There was roughly 35 years of hype on this one. Take that Grizzly Bear! Anyways, SMiLE's songs were written in the 60s, but they're still fresh. The last four decades have brought countless Brian Wilson imitators, but SMiLE proves that no one is as good. When this album came out, the Brian Wilson I knew sang "Surfin USA," and this blew my mind. Plus, the vocals on "Heroes and Villains" never fail to give me goosebumps.

6. Madvillain--Madvillainy
I wasn't into hip-hop at all when I first heard this, but I liked this. It may have been the cartoonish samples and seemingly nonsensical lyrics (it definitely was), but I fell in love with MF Doom's rhymes over Madlib's beats. I realize that this is the stereotypical white-guy record geek hip-hop album to like, but it's a truly smart, interesting, and revolutionary hip-hop joint.

7. Sonic Youth--Sonic Nurse
I love Sonic Youth. If I were to pick a favorite band, they would definitely be one of the first to pop in my mind. An average Sonic Youth album is a treat. And that's what Sonic Nurse is. It takes some of the momentum from (the superior) Murray Street and channels it into more straightforward, but still wonderfully noisy, songs. It's not their best, but it's great.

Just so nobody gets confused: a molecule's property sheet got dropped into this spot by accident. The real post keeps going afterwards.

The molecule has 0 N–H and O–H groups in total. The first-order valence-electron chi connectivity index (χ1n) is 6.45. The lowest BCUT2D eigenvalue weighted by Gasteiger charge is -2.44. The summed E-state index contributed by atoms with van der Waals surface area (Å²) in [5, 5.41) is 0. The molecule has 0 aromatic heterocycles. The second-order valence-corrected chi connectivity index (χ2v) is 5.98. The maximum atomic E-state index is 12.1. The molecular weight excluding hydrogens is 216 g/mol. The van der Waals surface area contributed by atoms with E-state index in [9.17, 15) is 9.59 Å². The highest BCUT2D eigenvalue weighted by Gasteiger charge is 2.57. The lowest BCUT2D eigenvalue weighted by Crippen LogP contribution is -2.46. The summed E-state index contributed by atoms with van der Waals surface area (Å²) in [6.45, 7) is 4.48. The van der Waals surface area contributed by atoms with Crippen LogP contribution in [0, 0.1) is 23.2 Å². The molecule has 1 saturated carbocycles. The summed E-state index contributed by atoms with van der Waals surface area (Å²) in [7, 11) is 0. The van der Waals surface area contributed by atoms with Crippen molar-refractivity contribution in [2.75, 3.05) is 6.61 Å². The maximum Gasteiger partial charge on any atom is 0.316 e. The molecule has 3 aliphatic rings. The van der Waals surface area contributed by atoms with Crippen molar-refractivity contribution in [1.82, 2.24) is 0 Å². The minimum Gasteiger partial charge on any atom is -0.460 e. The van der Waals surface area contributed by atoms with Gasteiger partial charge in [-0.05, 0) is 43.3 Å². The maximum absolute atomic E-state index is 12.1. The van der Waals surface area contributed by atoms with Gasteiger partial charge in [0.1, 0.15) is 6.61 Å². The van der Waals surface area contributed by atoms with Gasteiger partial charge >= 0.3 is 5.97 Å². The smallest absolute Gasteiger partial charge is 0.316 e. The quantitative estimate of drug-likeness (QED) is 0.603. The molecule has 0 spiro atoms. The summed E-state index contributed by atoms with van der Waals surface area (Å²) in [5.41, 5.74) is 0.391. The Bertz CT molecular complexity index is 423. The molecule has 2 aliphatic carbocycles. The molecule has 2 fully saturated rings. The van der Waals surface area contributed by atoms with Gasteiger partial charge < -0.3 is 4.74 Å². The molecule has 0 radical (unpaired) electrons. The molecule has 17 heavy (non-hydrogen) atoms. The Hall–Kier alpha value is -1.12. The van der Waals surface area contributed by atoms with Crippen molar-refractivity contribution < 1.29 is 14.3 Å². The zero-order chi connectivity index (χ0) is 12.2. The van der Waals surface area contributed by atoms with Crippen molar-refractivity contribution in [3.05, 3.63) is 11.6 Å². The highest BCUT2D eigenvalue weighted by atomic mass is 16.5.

8. The Streets--A Grand Don't Come For Free
Of course I was drawn to "Fit But You Know It" because, well, it's hilarious. But then I listened to the rest of the album and found a smart story told by some white British guy (who knew Brits rapped?) laid over the freshest beats I had heard in a while. (To be fair, I heard this before Madvillainy.) Mike Skinners lyrics are hilarious on songs besides "Fit," but the man can be sensitive, too. It's not Original Pirate Material, but it's a captivating listen nonetheless.

9. The Go! Team--Thunder, Lightning, Strike
All these hoity-toity record critics like their music serious. Well, The Go! Team crafted an album that is straight up fun. (As in the Paula Abdul song. It's that fun.) It's original, combining different novelty sounds of the 70s with cheerleader yelping and some electronics. I tend not to know what they're saying, but I don't care. I sing along anyways. I thought it may not have lasting power, but, as of yesterday, it's still good.

10. Junior Boys--Last Exit
Last Exit is an album full of really cool dance songs that you don't want to dance to. (Or at least I don't. Then again, I'm white and Jewish; these are two qualities that preclude dancing.) Anyhow, this album is sophisticated and interesting and perfect to throw on after you leave the clubs. (Not that I've ever been to "the clubs".) It's hard to talk about because it's just synth-pop, but it's brilliantly executed synth-pop, so that's why it's good.